The actor, 43, is not a superstar of the status of Jackie Chan or Jet Li or Donnie Yen, though he has appeared in several Hong Kong kung fu films. Some investors weren’t convinced that a Chinese-made superhero film would resonate with audiences, since so many previous domestic action films were martial arts movies without guns or car chases or were nationalistic movies dismissed as patriotic propaganda.

Wu said in a recent interview that many people have a stereotyped image of patriotic films as something apart from commercial movies.

“Why do we have to separate them?” he asked. “‘Wolf Warrior 2’ has every element a commercial blockbuster requires.”

The emergence of this summer mega-movie is reminiscent of the success of the 2012 comedy “Lost in Thailand.” It was the first Chinese movie to gross more than 1 billion yuan, surprising and charming audiences in a market that lacked domestic comedies.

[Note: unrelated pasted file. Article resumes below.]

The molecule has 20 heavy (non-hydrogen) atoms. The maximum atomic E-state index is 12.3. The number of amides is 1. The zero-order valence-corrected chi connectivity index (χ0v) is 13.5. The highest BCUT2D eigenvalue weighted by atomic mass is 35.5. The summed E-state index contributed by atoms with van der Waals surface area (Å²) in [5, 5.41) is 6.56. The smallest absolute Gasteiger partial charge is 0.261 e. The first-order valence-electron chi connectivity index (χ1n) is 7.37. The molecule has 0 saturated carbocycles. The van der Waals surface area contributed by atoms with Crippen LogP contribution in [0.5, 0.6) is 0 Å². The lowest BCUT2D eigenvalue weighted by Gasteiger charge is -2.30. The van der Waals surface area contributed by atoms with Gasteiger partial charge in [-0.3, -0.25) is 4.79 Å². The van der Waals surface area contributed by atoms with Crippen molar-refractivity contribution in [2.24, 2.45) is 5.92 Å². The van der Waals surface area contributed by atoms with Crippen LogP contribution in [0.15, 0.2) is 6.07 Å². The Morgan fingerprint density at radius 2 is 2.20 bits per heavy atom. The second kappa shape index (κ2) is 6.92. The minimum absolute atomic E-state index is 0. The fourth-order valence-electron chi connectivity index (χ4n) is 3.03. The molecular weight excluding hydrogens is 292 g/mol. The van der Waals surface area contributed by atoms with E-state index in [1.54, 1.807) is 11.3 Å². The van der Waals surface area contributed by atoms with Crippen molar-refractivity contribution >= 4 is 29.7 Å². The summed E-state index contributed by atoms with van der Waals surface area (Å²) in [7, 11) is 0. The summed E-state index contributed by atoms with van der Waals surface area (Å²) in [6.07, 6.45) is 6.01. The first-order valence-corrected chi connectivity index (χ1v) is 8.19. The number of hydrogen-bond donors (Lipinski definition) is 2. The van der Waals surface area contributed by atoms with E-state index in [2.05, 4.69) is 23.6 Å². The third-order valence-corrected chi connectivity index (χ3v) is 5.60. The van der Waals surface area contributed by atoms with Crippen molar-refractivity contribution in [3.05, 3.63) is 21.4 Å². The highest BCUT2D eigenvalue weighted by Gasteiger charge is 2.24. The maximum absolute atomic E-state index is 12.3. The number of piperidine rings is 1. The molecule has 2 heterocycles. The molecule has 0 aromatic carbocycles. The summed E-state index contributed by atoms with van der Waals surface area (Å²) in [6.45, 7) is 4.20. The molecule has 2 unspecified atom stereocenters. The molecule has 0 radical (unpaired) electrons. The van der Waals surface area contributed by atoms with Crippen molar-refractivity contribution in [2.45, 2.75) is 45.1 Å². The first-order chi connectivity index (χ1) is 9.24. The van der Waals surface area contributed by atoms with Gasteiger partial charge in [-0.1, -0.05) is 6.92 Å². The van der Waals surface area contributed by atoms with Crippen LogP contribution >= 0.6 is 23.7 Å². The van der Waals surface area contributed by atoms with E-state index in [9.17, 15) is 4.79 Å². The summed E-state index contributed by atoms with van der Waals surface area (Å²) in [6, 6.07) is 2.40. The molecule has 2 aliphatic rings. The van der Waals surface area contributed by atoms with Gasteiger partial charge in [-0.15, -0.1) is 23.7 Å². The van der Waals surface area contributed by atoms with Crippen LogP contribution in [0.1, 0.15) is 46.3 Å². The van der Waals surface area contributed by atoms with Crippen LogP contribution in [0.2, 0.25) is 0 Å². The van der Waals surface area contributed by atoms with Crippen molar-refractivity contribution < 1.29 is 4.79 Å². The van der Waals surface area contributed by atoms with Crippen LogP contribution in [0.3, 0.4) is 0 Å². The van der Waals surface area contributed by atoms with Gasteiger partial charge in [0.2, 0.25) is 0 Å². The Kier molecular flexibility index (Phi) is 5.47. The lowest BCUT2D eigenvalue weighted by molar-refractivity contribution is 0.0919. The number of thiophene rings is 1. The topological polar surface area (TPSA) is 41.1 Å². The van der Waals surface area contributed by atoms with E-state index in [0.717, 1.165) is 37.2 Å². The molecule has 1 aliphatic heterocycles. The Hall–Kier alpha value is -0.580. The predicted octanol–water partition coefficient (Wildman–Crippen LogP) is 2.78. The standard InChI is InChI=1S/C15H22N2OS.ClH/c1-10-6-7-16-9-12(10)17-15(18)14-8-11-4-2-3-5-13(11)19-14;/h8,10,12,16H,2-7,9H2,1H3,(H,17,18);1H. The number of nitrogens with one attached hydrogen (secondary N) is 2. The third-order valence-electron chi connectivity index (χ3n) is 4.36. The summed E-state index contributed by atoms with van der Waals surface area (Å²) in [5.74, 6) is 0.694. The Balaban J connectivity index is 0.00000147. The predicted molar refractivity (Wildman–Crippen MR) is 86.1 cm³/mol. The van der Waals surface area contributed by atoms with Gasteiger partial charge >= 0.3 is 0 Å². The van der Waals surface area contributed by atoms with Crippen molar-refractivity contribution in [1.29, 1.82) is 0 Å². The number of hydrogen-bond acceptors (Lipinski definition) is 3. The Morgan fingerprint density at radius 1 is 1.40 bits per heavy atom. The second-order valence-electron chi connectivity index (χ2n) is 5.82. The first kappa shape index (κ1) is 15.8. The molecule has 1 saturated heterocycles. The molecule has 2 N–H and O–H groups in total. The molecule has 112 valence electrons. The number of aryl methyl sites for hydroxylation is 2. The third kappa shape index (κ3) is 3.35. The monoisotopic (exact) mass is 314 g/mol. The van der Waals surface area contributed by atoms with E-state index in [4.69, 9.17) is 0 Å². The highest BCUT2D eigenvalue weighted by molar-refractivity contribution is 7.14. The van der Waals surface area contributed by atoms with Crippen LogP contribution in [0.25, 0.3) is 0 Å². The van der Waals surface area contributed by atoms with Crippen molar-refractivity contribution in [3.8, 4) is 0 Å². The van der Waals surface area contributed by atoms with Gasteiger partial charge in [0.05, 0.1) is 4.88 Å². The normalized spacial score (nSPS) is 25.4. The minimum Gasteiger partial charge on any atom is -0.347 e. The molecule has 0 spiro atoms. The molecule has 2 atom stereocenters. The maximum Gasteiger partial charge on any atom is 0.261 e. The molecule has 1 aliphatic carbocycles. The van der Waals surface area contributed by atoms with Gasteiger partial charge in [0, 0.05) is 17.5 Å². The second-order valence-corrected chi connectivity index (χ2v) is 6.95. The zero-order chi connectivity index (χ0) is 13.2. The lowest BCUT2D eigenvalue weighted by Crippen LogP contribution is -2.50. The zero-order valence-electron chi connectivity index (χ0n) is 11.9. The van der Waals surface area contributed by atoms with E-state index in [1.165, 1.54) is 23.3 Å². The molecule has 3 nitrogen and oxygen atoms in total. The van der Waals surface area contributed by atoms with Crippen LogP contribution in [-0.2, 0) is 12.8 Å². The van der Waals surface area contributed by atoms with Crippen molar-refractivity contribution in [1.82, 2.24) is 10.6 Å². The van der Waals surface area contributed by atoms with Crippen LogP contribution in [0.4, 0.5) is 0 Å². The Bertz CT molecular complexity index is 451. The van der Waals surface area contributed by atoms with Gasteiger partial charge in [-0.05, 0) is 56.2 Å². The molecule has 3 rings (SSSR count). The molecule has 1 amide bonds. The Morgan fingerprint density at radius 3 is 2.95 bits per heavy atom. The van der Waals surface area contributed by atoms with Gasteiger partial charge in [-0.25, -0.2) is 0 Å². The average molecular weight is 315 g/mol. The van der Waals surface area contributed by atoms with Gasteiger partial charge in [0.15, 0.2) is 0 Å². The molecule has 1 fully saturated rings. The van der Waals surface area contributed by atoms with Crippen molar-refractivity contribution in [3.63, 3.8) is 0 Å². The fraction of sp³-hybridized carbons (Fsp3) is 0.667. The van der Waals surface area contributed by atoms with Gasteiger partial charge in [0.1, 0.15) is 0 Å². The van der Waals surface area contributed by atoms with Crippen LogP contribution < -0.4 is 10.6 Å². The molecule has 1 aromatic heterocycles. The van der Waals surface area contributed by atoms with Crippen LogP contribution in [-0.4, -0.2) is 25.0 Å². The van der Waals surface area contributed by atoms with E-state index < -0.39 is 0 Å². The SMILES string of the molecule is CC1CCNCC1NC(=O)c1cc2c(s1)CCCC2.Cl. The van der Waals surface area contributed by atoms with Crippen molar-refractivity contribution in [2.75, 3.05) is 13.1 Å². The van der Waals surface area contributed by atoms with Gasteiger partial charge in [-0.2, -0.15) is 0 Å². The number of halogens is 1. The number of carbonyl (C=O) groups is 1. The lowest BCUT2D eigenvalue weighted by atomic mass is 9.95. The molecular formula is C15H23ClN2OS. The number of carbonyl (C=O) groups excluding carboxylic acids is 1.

Similarly, the market has also been devoid of domestic action blockbusters and Chinese heroes.

While Hollywood films often glorify underdogs, Chinese patriotic films and TV have typically portrayed leading men as flawless heroes. They are often so unrealistic that they bore audiences. However, the line between good and bad in Chinese films and TV is beginning to blur.

For example, the hit TV series “In the Name of the People” drew its plot from China’s anti-corruption campaign. Most investors shunned the project because they didn’t think the subject matter would appeal to young audiences. Yet, surprisingly, the show became one of the most popular on TV in the first half of this year. Young viewers were captivated by the intriguing characters and the conniving shenanigans of some government officials.

In somewhat the same way, the “Wolf Warrior” series is redefining the image of the Chinese soldier.